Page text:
Showing unexpected resiliency, the American economy responded to an unprecedented employment disaster in April by posting surprising gains during the month of May. The buoyant totals – announced Friday morning – shocked Wall Street analysts and offered fresh hope for a faster-than-expected rebound from the debilitating economic effects of societal lockdowns tied to the coronavirus pandemic.
The numbers were also greeted with euphoria from U.S. president Donald Trump – who is relying on an expedited recovery to bolster his reelection prospects in the fall.
First, the data: According to the latest information (.pdf) from the U.S. Bureau of Labor Statistics (BLS), the American economy created 2.5 million new jobs during the month of May – defying expectations of 7.5 million lost jobs.
That’s a swing (to the positive) of ten million jobs …
As a result, the widely watched unemployment rate – which was projected to climb from 14.7 percent to 19.1 percent – actually declined to 13.3 percent.
Meanwhile labor participation – which is the employment metric to watch in normal months – bounced back from a 47-year-low to 60.8 percent, an increase of 0.6 percent. Prior to the pandemic shutdown, labor participation had reached 63.4 percent – its high-water mark under Trump.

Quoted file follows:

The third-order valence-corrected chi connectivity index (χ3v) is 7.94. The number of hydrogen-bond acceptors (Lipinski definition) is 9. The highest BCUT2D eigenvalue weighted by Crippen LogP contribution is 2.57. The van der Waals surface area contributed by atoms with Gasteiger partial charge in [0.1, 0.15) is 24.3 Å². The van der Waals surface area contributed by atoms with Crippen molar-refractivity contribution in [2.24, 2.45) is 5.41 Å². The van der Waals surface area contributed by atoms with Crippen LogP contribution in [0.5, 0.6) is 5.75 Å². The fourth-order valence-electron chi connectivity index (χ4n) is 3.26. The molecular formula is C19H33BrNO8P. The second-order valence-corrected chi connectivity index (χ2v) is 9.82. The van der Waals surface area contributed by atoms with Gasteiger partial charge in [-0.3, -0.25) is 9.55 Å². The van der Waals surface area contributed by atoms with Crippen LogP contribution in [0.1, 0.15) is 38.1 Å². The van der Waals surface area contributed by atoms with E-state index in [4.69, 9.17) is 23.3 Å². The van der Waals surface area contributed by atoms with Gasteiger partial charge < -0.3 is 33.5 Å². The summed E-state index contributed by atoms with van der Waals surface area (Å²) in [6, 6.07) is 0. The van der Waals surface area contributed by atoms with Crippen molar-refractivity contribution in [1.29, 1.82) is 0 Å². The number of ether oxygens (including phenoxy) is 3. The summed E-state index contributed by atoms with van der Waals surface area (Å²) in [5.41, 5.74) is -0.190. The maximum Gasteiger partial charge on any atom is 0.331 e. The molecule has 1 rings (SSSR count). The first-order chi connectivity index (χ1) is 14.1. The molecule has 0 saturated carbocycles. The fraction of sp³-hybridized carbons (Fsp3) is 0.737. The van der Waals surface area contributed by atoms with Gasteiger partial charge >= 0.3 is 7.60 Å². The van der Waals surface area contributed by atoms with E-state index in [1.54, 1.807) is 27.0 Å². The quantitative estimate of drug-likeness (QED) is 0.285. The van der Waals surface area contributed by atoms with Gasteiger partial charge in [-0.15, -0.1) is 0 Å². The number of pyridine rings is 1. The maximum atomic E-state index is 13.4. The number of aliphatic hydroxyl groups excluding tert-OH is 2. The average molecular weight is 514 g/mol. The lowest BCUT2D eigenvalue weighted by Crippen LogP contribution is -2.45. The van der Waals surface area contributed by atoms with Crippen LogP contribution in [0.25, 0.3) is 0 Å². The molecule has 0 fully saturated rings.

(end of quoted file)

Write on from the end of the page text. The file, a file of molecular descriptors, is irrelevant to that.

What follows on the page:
Last month, the economy lost a scarcely fathomable 20.7 million jobs – while the previous month it lost 1.4 million positions.
Why? Because the nation was almost completely shutdown … and without good reason, it would appear.
Prior to March, the economy had posted job gains in a record 113 consecutive months dating back to October 2010.
According to BLS commissioner William Beach, the surge in jobs in May “reflected a limited resumption of economic activity that had been curtailed in March and April due to the coronavirus (COVID-19) pandemic and efforts to contain it.”
Now the question is whether this resumption continues during the month of June … and at what pace.
As we noted last month in response to the unprecedented employment collapse, “the extent to which these lost jobs are recoverable – and the speed at which they are recovered – will be key in determining the breadth and depth of the economic catastrophe confronting us.”
So far, so good … although challenges clearly remain, including the economic fallout from the ongoing rioting in numerous American cities that has followed from the killing of George Floyd in Minneapolis, Minnesota on Memorial Day.
We will continue to keep a close eye on these numbers at the state and national level and report back to our readers. In the meantime, here is the full BLS release …
MAY 2020 EMPLOYMENT SITUATION REPORTempsit
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